â€œThe murder of womxn* in this country is corroding the soul of our nation,â€ President Cyril Ramaphosa said. He was addressing a room filled with members from civil society and government, and gender activists who gathered at the St Georgeâ€™s Hotel in Pretoria to find solutions to the pandemic of gender-based violence (GBV) in South Africa.
Day one of the two-day National Gender Summit against GBV and femicide took place on November 1. The Summit was one of the 24 demands the intersectional womxns* movement The Total Shutdown put to government.Â
As part of The Total Shutdown, thousands of womxn marched around South Africa in August demanding that government take decisive action against the scourge of gender-based violence plaguing womxn in the country.
The introduction of the summit gave a platform to both ministers in government and survivors of gender-based violence who addressed the room.
Survivors of GBV told harrowing tales of the sexual violence they suffered at the hands of men. These included the responses by police, nurses and their communities when they sought healthcare and justice.
Most importantly, the survivors outlined the responses that they wanted from the government.
Hearing the stories of the survivors, Ramaphosa said heâ€™s filled with a great deal of sadness and deep sense of shame as a man in South Africa. The president delivered the keynote address of the summit. â€œThat activism was borne from pain and anger,â€ Ramaphosa said.
â€œWe must never have gender-based violence in South Africa, we must root it out,â€ Ramaphosa said, adding that we cannot tolerate it at all, not even on a small scale. â€œWe must bring an end to patriarchy,â€ he said. It is patriarchy that allows men and boys to treat womxn as property, he said.
The president said South Africa’s inability to implement its laws is doing a disservice to the womxn of the country. He voiced the commitment of government to fight gender-based violence with money and resources if need be.
While he was speaking, gender activists held up panties stained red chanting â€˜No more silenceâ€™ and â€˜My body is not a crime sceneâ€™.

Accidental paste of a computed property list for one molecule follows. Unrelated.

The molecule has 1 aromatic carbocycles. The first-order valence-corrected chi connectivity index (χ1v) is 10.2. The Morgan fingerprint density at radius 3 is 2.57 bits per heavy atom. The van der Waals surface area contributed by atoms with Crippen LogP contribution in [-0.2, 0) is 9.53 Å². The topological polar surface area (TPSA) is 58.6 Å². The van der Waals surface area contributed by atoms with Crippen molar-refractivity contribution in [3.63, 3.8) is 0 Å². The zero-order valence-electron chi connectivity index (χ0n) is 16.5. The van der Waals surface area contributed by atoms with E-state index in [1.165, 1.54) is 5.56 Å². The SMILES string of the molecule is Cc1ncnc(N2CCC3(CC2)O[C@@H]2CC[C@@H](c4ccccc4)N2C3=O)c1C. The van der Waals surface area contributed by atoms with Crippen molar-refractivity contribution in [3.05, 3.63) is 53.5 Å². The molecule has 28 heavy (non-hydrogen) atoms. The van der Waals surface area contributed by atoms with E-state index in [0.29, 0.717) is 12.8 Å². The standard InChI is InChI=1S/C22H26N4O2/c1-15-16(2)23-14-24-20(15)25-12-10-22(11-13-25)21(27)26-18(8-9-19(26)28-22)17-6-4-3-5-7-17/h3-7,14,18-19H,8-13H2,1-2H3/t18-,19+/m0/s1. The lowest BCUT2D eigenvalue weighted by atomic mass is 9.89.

â€” fatima (@fatimamoosa17) November 1, 2018
The president also commended the work The Total Shutdown has done by bringing gender-based violence onto the national agenda.
â€œWe wouldn’t be here if it wasn’t for that campaign that saw women of the country marching and saying â€˜enough is enoughâ€™,â€ speaker of the National Assembly Baleka Mbete said when she addressed the crowd.
The existing policies should not be scrapped, but that the problem lies with the implementation of the GBV policies, she said.
â€œWe need to fix that which is wrong, including corruption,â€ Mbete said.
A number of other ministers also took the podium to speak on the safety of womxn from gender-based violence. Among them was the minister of social development Susan Shabangu who delivered the opening remarks.
â€œWhy are we still here today even with all the laws that were passed? We are gathering here to say â€˜what solutions do we need over and above the ones we haveâ€™,â€ she said. Shabangu said at the end of the summit, delegates must be able tell South Africans that there are tangible solutions to GBV – and bring hope to South African womxn.
When the minister of justice and correctional services Michael Masutha went up to speak, he asked the room to observe a moment of silence for all survivors of GBV. There needs to be an examination of patriarchy and its impact on gender roles, he continued.
â€œWith all these negative social consciousness, we have to show we are not tolerant to those social practises. As with racism and race, gender studies needs to occupy a place in social studies research, â€ he said. Â
Government is set to release a five-year national plan of action against gender-based violence and femicide building on the resolutions expected to come from the summit.
Six themed focus discussions – as specified by The Total Shutdown movement – that tackle gender-based violence are set to take place over the rest of the summit.
*the term womxn is used to be inclusive of all femme-identifying bodies, not just cis-gendered women.
Reporting by Shaazia Ebrahim and Fatima Moosa
Featured image by the GCIS